Sometime last year, I was browsing the bargain bin at Half.com when I came upon Mandy Moore’s debut album, So Real. Even though I wasn’t a fan of Mandy’s music or anything, I thought I’d buy the album since it was only 75 cents. A few days later it arrived in the mail, and it was pretty much what I expected.
The problem with So Real is the material that was presented to Moore. She actually has a nice voice, but most of the songs on the album are horribly produced and poorly written. That was the same problem with Jessica Simpson’s debut album, Sweet Kisses.
This is probably due to the fact that both of their managers/labels didn’t really believe in the artist they had and were basically trying to cash in on the Pop Princess trend that was popular back in ’99. Which is unfortunate for Moore, who is stuck singing lame lines like, “I’m the only one who rocks your world”, and “lock me in your heart and throw away the key” throughout the album.
So Real starts off with some annoying sound effects at the beginning, and then Moore comes in saying, “Oh yeah, oh yeah, oh yeah…now give it to me”, in a breathy voice. Yeah…this song is really bad. The synthesized music sounds like karaoke and the lyrics are pretty terrible. Moore sounds really young in this song, too, but she was only 15 when the album was released.
I have to admit I did like Candy back in the day. It’s really catchy and fun to sing. There’s a lot of “oooh yeah’s” and rhyming that could’ve ended up annoying, but isn’t, and the song is so cute that you just have to like it. What You Want begins with Moore singing, “I love to love you”, and every time I hear it, it kills me because I can’t remember what it’s sampled from. Anyway, this is a bouncy song in which Moore is willing to change herself to be what some boy wants. That’s probably not a good message to send out to the young girls who listen to Moore’s music.
The album slows down here, as the first ballad, Walk Me Home, is presented. I like this song. It’s a sweet song about Moore having a crush on a guy, and Moore sounds really good here. The lyrics aren’t all that interesting, but like Candy, it’s a cute song that’s worth listening to. Quit Breaking My Heart is another ballad. I’m finding that I like the ballads a lot more than the other songs on this album (much like Sweet Kisses, which I mentioned earlier). This one is about a guy who broke Moore’s heart, and how it’s “tearing [her] apart.” Again, the lyrics aren’t complex or anything, but the song has a good melody, and Moore sounds nice.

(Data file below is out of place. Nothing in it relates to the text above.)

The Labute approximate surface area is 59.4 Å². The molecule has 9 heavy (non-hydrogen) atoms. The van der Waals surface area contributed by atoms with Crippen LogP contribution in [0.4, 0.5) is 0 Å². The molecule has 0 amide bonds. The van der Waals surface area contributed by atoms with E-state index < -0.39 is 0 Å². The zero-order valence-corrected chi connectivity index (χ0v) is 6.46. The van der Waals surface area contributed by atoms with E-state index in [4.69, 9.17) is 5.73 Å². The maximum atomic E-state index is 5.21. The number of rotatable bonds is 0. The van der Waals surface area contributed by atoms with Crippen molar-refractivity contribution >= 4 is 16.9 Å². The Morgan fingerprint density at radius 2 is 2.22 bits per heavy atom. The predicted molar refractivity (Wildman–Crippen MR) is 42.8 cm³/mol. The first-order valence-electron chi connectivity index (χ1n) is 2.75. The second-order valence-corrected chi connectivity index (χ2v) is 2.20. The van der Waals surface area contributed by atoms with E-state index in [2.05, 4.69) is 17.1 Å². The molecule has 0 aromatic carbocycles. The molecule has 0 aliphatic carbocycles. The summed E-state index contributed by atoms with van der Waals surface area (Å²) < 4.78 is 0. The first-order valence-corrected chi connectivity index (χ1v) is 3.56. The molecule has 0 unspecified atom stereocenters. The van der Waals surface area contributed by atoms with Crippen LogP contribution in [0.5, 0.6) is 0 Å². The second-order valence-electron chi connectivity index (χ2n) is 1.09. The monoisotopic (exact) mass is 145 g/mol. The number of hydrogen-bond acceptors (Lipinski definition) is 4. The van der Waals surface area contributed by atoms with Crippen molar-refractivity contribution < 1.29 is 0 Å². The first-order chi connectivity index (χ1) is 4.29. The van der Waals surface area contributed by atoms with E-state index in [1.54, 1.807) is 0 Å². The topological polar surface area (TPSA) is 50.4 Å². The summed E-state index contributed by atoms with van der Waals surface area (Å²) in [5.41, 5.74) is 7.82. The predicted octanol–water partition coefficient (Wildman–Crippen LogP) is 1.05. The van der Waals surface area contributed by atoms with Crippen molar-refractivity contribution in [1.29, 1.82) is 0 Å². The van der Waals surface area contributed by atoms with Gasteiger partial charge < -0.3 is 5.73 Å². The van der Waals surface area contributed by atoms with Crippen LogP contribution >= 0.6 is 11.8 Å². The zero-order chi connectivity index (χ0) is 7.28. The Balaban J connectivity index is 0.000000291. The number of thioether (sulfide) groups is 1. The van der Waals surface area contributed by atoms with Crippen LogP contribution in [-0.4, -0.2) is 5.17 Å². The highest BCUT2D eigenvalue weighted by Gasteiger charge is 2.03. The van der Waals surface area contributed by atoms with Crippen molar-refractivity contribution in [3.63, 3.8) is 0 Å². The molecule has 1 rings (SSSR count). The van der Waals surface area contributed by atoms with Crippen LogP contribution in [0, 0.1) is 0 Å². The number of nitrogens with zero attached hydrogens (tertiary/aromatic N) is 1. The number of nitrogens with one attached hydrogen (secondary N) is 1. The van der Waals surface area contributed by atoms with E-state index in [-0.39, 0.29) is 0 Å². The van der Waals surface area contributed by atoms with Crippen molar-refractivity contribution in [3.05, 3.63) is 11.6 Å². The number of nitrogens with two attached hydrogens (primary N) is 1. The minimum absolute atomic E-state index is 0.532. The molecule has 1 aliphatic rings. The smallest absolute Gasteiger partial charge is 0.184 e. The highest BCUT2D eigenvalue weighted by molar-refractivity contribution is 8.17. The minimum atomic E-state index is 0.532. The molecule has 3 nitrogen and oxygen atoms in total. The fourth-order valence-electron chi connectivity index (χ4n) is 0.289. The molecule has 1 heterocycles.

So far, most of the songs have annoying beginnings. On Lock Me In Your Heart, some guy starts the song off by chanting, “Mandy, Mandy the sound of your voice is sweet as candy.” Why is that necessary? This song isn’t so bad. If you overlook the lyrics (some of which are quoted in the beginning of the review), the song sounds OK, and is worth a listen.
I always skip the next three songs. Let Me Be The One is just kind of annoying. The whole chorus consists of the line, “Let me be the one you give your love to”, and the background music, again, sounds like karaoke. The production costs on this album must have been really low. I hate listening to Not Too Young, but I do have to admit that I like the lyrics. Here, Moore tells an older guy that she’s “Not too young to know/The right things to do/And one of those things/Is not to fall for you”, and let’s him know that getting with her “won’t be that easy.” Yeah, it’s cheesy, but also kind of cute. I NEVER listen toLove Shot, so I don’t have much to say about it. It’s probably the worst song on the album, both the lyrics and the music. Just skip it. I Like It was written by Howie Dorough, and I’m guessing it was originally supposed to be for him or The Backstreet Boys, which would explain why the lyrics in the liner notes still say “girl” where they should have been changed to “boy”. Anyway, this song isn’t as annoying as the songs before it, but it’s not too good either.
Love You For Always is probably my favourite on the album. Like the other songs on the CD, the lyrics aren’t good, but I like the beat, and Moore’s voice sounds really good here, too. The song is pretty much light fluff, but is fun to sing along with, and just really cute (I know you’re probably wondering how many times I’ll use cute to describe the songs on this CD, but that’s the only word I can think of to describe most of them! Sorry!).
The album ends with an unnecessary reprise of Quit Breaking My Heart. It’s just a minute-long acoustic track of Moore singing the chorus of Quit Breaking My Heart.
Sadly, So Real isn’t a great album. Mandy Moore certainly has a nice voice and considerable talent, but it’s wasted on these badly written, horrible pop songs that were manufactured for her.
1. So Real
3. What You Want
4. Walk Me Home
5. Lock Me in Your Heart
6. Telephone (Interlude)
7. Quit Breaking My Heart
8. Let Me Be the One
9. Not Too Young
10. Love Shot
11. I Like It
12. Love You for Always
13. Quit Breaking My Heart (Reprise)
*This is a brittpinkie “classic” review. I have edited this review for content and formatting, though retained my original opinion of the product.